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Initial proposal left brief, but smaller class sizes and more school days top the priority list

Trustee Anna Bryson vehemently defended the work of Capistrano Unified School District officials and her fellow trustees during a discussion on upcoming negotiations with unions. Photo by Brian Park
Trustee Anna Bryson vehemently defended the work of Capistrano Unified School District officials and her fellow trustees during a discussion on upcoming negotiations with unions. Photo by Brian Park

By Brian Park

With contract negotiations set to begin between the Capistrano Unified School District and teacher and school employee unions, school officials on Wednesday laid out their early priorities, which include lowering class sizes and restoring school days.

The district will head into negotiations while having to address a $20 million budget shortfall next year. Initial contract proposals were left brief, but school officials attempted to assuage parents’ concerns, saying they shared the same priorities and that talking points would become more focused as negotiations progressed.

“As negotiators, we’ve been given direction by you to pursue as a number one priority a reduction in class sizes, a reduction in the number of furlough days and an increase in instructional minutes,” Superintendent Joseph Farley said.

Labor negotiations last year stripped the district of five instructional days to furlough. Farley also said he does not anticipate there being any raises.

“It would be inappropriate to have really specific language in this proposal at this stage of negotiation because the reality is, it is negotiable,” Farley said. “The goal is to simply begin the negotiating process and hopefully to acquire some of those concessions.”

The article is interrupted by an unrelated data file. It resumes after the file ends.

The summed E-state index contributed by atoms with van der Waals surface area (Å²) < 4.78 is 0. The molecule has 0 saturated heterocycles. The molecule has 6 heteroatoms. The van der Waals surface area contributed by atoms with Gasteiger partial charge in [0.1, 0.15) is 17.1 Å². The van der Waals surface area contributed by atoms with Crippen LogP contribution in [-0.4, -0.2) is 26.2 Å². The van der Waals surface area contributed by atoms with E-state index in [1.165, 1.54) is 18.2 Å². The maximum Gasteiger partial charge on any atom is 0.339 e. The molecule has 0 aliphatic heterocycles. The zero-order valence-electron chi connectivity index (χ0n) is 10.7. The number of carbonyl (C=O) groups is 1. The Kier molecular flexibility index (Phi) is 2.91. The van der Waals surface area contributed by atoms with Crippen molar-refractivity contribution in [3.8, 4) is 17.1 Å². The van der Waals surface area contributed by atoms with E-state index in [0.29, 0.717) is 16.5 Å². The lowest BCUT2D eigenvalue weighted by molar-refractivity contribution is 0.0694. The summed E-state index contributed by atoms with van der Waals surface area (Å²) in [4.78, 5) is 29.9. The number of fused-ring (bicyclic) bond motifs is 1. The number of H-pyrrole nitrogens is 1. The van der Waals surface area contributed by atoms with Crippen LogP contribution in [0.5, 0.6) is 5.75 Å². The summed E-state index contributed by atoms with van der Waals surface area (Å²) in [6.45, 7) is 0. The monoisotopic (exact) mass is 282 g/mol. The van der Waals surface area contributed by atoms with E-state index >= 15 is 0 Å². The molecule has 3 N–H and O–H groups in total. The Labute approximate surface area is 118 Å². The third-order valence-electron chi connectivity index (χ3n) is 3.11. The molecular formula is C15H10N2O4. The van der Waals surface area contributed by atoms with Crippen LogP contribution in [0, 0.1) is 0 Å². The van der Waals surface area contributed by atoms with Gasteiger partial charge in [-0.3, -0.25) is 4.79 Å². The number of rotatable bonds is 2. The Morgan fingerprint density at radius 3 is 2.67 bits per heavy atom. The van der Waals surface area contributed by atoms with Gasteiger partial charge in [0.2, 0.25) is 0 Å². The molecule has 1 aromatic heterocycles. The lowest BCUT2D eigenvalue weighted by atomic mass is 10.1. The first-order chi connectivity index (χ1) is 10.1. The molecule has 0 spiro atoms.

Parents who spoke on the matter were critical of the district and its initial proposal.

“It seems the proposal offered makes us choose between teachers and children,” Terri Mostert said. “Class sizes are too large to inspire children … I do believe good teachers make the difference, but large class sizes diminish good teachers.”

Trustee Anna Bryson spent several minutes vehemently defending the work of district staff and her fellow trustees, who she said have worked through difficult economic circumstances to keep school doors open and avoid bankruptcy.

“No one is running amok, giving anyone anything here,” Bryson said. “We have had to fight for every penny and every dime and do it in good faith.”

Trustee Jim Reardon reassured parents that the school district and board will have their best interests in mind at the collective bargaining table.

“There’s a privacy element of this negotiation, but I want everyone to be assured that everyone on this board will be paying very close attention and will be taking into consideration your comments,” Reardon said. “Be assured that this negotiation process is just beginning.”

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